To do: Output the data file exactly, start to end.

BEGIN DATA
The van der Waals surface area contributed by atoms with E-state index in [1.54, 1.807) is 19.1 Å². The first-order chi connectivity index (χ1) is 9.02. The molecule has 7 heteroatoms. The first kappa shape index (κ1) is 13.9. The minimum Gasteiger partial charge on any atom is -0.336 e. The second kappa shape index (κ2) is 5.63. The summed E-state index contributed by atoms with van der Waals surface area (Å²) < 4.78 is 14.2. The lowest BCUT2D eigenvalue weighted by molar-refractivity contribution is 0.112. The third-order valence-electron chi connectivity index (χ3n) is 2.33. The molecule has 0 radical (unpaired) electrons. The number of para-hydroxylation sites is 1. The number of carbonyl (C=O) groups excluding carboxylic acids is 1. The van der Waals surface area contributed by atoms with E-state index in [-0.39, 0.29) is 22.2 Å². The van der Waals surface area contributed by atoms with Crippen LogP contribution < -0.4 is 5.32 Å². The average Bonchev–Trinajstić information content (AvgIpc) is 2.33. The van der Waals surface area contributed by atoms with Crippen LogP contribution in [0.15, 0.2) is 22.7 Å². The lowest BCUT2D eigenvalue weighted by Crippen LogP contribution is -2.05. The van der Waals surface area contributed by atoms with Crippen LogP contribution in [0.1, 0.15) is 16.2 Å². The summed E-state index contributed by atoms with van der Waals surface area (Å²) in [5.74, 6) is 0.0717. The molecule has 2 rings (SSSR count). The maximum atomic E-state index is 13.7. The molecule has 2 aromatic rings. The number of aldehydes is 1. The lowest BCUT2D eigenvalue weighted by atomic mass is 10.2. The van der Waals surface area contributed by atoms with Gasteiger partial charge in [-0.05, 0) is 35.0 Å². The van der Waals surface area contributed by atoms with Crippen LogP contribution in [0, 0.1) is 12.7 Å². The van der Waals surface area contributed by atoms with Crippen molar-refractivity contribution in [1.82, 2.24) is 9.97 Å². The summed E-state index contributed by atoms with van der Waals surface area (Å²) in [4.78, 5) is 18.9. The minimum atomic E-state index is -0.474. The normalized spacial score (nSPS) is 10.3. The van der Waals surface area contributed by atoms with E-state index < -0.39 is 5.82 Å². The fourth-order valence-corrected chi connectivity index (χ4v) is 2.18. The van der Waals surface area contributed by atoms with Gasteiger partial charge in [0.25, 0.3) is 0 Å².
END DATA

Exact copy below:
The van der Waals surface area contributed by atoms with E-state index in [1.54, 1.807) is 19.1 Å². The first-order chi connectivity index (χ1) is 9.02. The molecule has 7 heteroatoms. The first kappa shape index (κ1) is 13.9. The minimum Gasteiger partial charge on any atom is -0.336 e. The second kappa shape index (κ2) is 5.63. The summed E-state index contributed by atoms with van der Waals surface area (Å²) < 4.78 is 14.2. The lowest BCUT2D eigenvalue weighted by molar-refractivity contribution is 0.112. The third-order valence-electron chi connectivity index (χ3n) is 2.33. The molecule has 0 radical (unpaired) electrons. The number of para-hydroxylation sites is 1. The number of carbonyl (C=O) groups excluding carboxylic acids is 1. The van der Waals surface area contributed by atoms with E-state index in [-0.39, 0.29) is 22.2 Å². The van der Waals surface area contributed by atoms with Crippen LogP contribution < -0.4 is 5.32 Å². The average Bonchev–Trinajstić information content (AvgIpc) is 2.33. The van der Waals surface area contributed by atoms with Crippen LogP contribution in [0.15, 0.2) is 22.7 Å². The lowest BCUT2D eigenvalue weighted by Crippen LogP contribution is -2.05. The van der Waals surface area contributed by atoms with Crippen LogP contribution in [0.1, 0.15) is 16.2 Å². The summed E-state index contributed by atoms with van der Waals surface area (Å²) in [5.74, 6) is 0.0717. The molecule has 2 rings (SSSR count). The maximum atomic E-state index is 13.7. The molecule has 2 aromatic rings. The number of aldehydes is 1. The lowest BCUT2D eigenvalue weighted by atomic mass is 10.2. The van der Waals surface area contributed by atoms with Gasteiger partial charge in [-0.05, 0) is 35.0 Å². The van der Waals surface area contributed by atoms with Crippen LogP contribution in [0, 0.1) is 12.7 Å². The van der Waals surface area contributed by atoms with Crippen molar-refractivity contribution in [1.82, 2.24) is 9.97 Å². The summed E-state index contributed by atoms with van der Waals surface area (Å²) in [4.78, 5) is 18.9. The minimum atomic E-state index is -0.474. The normalized spacial score (nSPS) is 10.3. The van der Waals surface area contributed by atoms with E-state index < -0.39 is 5.82 Å². The fourth-order valence-corrected chi connectivity index (χ4v) is 2.18. The van der Waals surface area contributed by atoms with Gasteiger partial charge in [0.25, 0.3) is 0 Å².